Ben was an addict. That declaration is enormously painful and takes even more courage to write than Ben died at age nineteen. He was an honor student, football captain, neighborhood skateboard star, altar server, little league all-star, and lead singer in a punk rock band; he was handsome, popular, kind, and gentle. He was my first born, my only boy…he was an addict and heroin killed him.

When Ben was in the throes of his disease, I would jolt awake, stare at the blank ceiling, feeling my blood turn to ice. With my hands slipped under my lower back and my fingers spread so my body heat could radiate through my arms, hands, and fingers, I’d say the Lord’s Prayer, trying to obliterate the swarming fears.

Obsessed with this prayer, I studied Emmet Fox’s Around the Year with Emmet Fox before bed each night. Reading and dissecting the prayer by phrase, I studied each word on every page, searching for an answer to my never-ending question: “How can I save Ben?”

I also wrote in journals, pouring out my heart to empty space. Addiction is lonely and isolating, and it leaves a trail of “Whys?” and “Could haves?” I’m still haunted by the idea that some kind of trauma or horrible encounter unleashed a beast within my son. Why didn’t I see it? Why didn’t Ben feel safe enough to tell me? Was the disease so embedded in his DNA, that there was nothing anyone could do? Did I fail him? That is the hardest question of all: Did I fail him?

I sometimes wish Ben had died of cancer. People understand that disease. Addiction carries an insidious stigma, casting out its victims and relegating them – and their families – to society’s margins. There is no respect attached to such conditions. Police officers don’t touch the brim of their hats in homage, and no other fanfare takes place to mark the grievous occasion of loss. There is only mourning…and those damn unanswerable questions.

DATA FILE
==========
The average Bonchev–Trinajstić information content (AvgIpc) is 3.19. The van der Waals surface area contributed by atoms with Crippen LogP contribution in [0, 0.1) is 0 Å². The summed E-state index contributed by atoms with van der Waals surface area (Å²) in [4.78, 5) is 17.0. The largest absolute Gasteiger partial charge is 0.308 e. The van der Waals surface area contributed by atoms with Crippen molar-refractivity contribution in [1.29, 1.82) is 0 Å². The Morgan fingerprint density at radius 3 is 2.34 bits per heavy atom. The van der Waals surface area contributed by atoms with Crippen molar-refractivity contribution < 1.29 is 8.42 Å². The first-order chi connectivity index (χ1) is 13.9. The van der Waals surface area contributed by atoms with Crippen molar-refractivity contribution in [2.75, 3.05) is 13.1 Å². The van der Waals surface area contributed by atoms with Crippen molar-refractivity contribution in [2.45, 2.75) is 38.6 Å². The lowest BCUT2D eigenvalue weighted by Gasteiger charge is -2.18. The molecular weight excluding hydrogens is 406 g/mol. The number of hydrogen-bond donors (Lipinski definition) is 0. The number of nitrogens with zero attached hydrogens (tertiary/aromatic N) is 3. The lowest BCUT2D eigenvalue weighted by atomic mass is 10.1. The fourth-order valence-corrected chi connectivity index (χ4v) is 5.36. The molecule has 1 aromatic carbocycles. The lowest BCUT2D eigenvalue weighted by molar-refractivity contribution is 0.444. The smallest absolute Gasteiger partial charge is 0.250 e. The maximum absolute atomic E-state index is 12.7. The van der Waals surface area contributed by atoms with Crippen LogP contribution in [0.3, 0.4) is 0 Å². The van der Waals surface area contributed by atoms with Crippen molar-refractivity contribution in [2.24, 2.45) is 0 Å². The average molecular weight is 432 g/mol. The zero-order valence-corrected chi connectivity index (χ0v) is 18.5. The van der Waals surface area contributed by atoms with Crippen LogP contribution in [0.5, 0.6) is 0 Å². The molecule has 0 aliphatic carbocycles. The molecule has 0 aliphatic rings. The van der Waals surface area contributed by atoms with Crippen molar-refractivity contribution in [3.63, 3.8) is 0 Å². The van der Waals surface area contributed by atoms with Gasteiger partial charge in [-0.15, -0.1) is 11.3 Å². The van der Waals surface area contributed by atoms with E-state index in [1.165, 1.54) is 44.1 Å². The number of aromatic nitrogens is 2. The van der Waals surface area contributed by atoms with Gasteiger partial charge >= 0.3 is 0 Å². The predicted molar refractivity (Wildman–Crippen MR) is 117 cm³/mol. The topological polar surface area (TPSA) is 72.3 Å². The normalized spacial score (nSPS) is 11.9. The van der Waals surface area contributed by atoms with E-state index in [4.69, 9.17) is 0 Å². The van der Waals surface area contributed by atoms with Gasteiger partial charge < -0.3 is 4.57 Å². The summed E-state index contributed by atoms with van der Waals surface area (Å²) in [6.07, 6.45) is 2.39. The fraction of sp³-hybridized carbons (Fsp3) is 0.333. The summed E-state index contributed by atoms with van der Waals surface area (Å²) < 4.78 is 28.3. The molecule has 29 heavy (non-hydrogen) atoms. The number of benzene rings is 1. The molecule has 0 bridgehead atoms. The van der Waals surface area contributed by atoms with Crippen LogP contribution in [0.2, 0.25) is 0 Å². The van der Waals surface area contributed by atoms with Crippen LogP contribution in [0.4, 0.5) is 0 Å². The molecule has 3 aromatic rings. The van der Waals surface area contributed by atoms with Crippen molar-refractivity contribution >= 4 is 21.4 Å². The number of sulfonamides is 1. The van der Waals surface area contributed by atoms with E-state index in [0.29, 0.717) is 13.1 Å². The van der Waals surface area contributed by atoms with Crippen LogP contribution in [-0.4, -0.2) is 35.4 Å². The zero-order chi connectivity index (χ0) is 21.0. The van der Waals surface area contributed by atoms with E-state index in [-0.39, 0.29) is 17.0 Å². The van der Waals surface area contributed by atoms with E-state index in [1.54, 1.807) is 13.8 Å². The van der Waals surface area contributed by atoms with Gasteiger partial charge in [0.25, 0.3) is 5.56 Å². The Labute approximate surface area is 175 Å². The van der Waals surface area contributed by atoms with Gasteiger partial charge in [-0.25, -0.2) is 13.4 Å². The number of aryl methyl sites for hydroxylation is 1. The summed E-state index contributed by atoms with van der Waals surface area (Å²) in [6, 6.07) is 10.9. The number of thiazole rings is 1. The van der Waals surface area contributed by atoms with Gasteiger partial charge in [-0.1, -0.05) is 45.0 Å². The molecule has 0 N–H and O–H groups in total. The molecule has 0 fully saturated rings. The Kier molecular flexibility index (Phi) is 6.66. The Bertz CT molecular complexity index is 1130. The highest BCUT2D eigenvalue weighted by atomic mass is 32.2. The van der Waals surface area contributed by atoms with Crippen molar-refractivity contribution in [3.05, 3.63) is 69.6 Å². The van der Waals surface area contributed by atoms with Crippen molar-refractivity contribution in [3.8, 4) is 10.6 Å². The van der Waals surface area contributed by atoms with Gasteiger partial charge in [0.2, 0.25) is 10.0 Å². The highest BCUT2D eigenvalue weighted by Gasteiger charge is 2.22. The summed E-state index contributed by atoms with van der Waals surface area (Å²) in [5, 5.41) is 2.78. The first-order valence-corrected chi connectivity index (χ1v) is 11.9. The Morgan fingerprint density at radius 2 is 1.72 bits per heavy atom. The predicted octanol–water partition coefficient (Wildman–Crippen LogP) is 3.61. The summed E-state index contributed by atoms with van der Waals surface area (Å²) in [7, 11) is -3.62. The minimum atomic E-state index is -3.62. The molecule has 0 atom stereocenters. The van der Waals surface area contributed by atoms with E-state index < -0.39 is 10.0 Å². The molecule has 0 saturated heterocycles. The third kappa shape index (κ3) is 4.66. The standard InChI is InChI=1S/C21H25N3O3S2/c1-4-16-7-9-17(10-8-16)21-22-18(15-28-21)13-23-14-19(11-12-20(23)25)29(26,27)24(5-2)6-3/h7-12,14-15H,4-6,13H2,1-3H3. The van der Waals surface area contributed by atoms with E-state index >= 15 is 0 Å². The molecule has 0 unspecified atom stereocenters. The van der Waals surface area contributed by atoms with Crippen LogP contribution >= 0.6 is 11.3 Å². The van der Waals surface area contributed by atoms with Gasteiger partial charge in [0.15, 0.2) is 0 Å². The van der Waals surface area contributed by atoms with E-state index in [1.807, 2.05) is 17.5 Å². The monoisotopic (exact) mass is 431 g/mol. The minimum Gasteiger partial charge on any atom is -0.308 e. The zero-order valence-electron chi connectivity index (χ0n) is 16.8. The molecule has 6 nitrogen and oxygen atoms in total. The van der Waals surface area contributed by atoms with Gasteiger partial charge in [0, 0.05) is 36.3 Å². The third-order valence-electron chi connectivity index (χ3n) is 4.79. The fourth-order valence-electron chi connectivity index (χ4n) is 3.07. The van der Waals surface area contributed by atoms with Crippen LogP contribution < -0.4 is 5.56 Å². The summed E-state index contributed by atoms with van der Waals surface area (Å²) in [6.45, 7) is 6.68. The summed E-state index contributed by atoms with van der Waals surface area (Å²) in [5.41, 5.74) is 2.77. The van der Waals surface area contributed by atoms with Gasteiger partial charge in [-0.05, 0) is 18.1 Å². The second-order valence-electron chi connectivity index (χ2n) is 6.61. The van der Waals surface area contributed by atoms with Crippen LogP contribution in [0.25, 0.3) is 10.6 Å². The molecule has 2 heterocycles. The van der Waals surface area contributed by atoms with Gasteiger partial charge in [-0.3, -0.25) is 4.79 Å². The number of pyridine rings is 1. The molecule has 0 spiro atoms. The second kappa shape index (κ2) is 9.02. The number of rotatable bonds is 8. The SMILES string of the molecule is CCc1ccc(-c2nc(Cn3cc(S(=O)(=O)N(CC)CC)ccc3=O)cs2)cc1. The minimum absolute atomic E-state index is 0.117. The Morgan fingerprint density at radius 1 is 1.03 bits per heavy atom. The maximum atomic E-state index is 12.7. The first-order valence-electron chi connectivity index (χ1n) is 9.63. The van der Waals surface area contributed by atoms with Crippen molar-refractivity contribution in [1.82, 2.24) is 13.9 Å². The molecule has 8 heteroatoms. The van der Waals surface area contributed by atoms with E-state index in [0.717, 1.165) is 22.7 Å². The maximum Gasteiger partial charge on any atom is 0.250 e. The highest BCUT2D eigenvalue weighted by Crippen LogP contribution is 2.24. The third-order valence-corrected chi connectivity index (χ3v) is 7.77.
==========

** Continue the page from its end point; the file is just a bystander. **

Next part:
But yet, there are times in the stillness of my grieving years (almost seven years now) that I can cease my internal wrangling and remember my son: his dirty-dog smell and little boy’s giggle, the dime-sized mole on his left butt-cheek, his fondness for canned peaches and Jell-O chocolate pudding; I reminisce about his talent for building medieval castles out of Lego’s, his knack for altering his own clothes with dental floss, instead of thread (a habit which earned him the nickname, “Stitch”). In the echoes of my mind, these recollections linger to the accompaniment of the gentle melodies he would play on his guitar or keyboard the few times we were alone together at home.

As I integrate these cherished memories into this present moment, I realize how much I have changed since Ben’s passing. I once was a harried college administrator balancing career and family, living for others and not seeking to find myself buried under the avalanche of external demands. I now spend summers with my parents, and volunteer at elementary schools teaching struggling kids to read while reassuring them of their inherent worth.

I lunch with my high school girl friends, study water fowl as it dances across our lake in the fall, grow grapes, and eat kettle corn while watching romantic comedies. I spoon with my husband in our backyard hammock, and allow myself to be transported by the breeze that rustles in the olive trees. I marvel at the drone of bees as they pollinate the apple and plum trees, and laugh at the blue jays as they make mischief. I listen for God’s whisper, beckoning me to live; and as for the unanswered questions, I cast them aside for another day… and then, another… and then, the next.

 

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Joni Norby

Joni M. Norby retired from California State University, Fullerton where she served as Associate Dean and Lecturer for Business Communications. She earned her MBA from Sam Houston State University, Huntsville, Texas and has studied creative nonfiction and poetry as part of Stanford University's Online Writing Series and at The Loft Literary Center, Minneapolis, Minnesota. Along with writing, Joni owns and operates a vineyard in California's Central Valley along with her husband, Dave.

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